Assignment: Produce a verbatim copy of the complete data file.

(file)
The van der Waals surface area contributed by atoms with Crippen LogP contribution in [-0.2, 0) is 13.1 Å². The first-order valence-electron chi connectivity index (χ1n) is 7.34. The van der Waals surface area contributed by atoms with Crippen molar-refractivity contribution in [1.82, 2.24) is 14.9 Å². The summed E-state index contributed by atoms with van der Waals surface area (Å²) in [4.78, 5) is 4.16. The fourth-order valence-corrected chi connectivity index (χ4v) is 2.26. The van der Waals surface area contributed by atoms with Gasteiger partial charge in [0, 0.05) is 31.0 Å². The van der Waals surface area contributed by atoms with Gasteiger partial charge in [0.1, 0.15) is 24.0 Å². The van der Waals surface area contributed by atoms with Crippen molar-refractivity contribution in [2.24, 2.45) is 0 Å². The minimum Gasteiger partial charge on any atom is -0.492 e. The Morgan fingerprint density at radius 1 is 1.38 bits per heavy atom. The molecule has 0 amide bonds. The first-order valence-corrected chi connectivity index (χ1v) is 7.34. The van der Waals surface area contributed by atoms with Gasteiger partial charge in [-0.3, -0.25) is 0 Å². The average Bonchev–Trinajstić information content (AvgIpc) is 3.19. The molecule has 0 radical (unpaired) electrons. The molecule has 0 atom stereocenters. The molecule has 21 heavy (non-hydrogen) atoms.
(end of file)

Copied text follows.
The van der Waals surface area contributed by atoms with Crippen LogP contribution in [-0.2, 0) is 13.1 Å². The first-order valence-electron chi connectivity index (χ1n) is 7.34. The van der Waals surface area contributed by atoms with Crippen molar-refractivity contribution in [1.82, 2.24) is 14.9 Å². The summed E-state index contributed by atoms with van der Waals surface area (Å²) in [4.78, 5) is 4.16. The fourth-order valence-corrected chi connectivity index (χ4v) is 2.26. The van der Waals surface area contributed by atoms with Gasteiger partial charge in [0, 0.05) is 31.0 Å². The van der Waals surface area contributed by atoms with Gasteiger partial charge in [0.1, 0.15) is 24.0 Å². The van der Waals surface area contributed by atoms with Crippen molar-refractivity contribution in [2.24, 2.45) is 0 Å². The minimum Gasteiger partial charge on any atom is -0.492 e. The Morgan fingerprint density at radius 1 is 1.38 bits per heavy atom. The molecule has 0 amide bonds. The first-order valence-corrected chi connectivity index (χ1v) is 7.34. The van der Waals surface area contributed by atoms with Gasteiger partial charge in [-0.3, -0.25) is 0 Å². The average Bonchev–Trinajstić information content (AvgIpc) is 3.19. The molecule has 0 radical (unpaired) electrons. The molecule has 0 atom stereocenters. The molecule has 21 heavy (non-hydrogen) atoms.